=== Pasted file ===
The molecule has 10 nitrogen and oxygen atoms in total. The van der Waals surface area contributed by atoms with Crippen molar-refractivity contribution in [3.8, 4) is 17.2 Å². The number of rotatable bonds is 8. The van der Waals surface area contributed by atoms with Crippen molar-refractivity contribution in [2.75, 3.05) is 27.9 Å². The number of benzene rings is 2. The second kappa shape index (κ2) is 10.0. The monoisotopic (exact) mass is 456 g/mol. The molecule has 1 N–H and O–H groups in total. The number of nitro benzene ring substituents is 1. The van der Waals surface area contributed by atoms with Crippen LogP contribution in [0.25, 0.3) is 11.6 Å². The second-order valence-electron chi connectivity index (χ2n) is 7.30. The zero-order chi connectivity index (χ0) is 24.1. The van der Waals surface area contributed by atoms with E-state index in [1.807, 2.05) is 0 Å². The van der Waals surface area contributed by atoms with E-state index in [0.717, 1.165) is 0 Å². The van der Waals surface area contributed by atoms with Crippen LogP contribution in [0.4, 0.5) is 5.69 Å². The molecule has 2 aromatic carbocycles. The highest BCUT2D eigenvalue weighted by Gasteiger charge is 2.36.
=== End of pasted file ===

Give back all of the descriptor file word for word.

The molecule has 10 nitrogen and oxygen atoms in total. The van der Waals surface area contributed by atoms with Crippen molar-refractivity contribution in [3.8, 4) is 17.2 Å². The number of rotatable bonds is 8. The van der Waals surface area contributed by atoms with Crippen molar-refractivity contribution in [2.75, 3.05) is 27.9 Å². The number of benzene rings is 2. The second kappa shape index (κ2) is 10.0. The monoisotopic (exact) mass is 456 g/mol. The molecule has 1 N–H and O–H groups in total. The number of nitro benzene ring substituents is 1. The van der Waals surface area contributed by atoms with Crippen LogP contribution in [0.25, 0.3) is 11.6 Å². The second-order valence-electron chi connectivity index (χ2n) is 7.30. The zero-order chi connectivity index (χ0) is 24.1. The van der Waals surface area contributed by atoms with E-state index in [1.807, 2.05) is 0 Å². The van der Waals surface area contributed by atoms with E-state index in [0.717, 1.165) is 0 Å². The van der Waals surface area contributed by atoms with Crippen LogP contribution in [0.4, 0.5) is 5.69 Å². The molecule has 2 aromatic carbocycles. The highest BCUT2D eigenvalue weighted by Gasteiger charge is 2.36.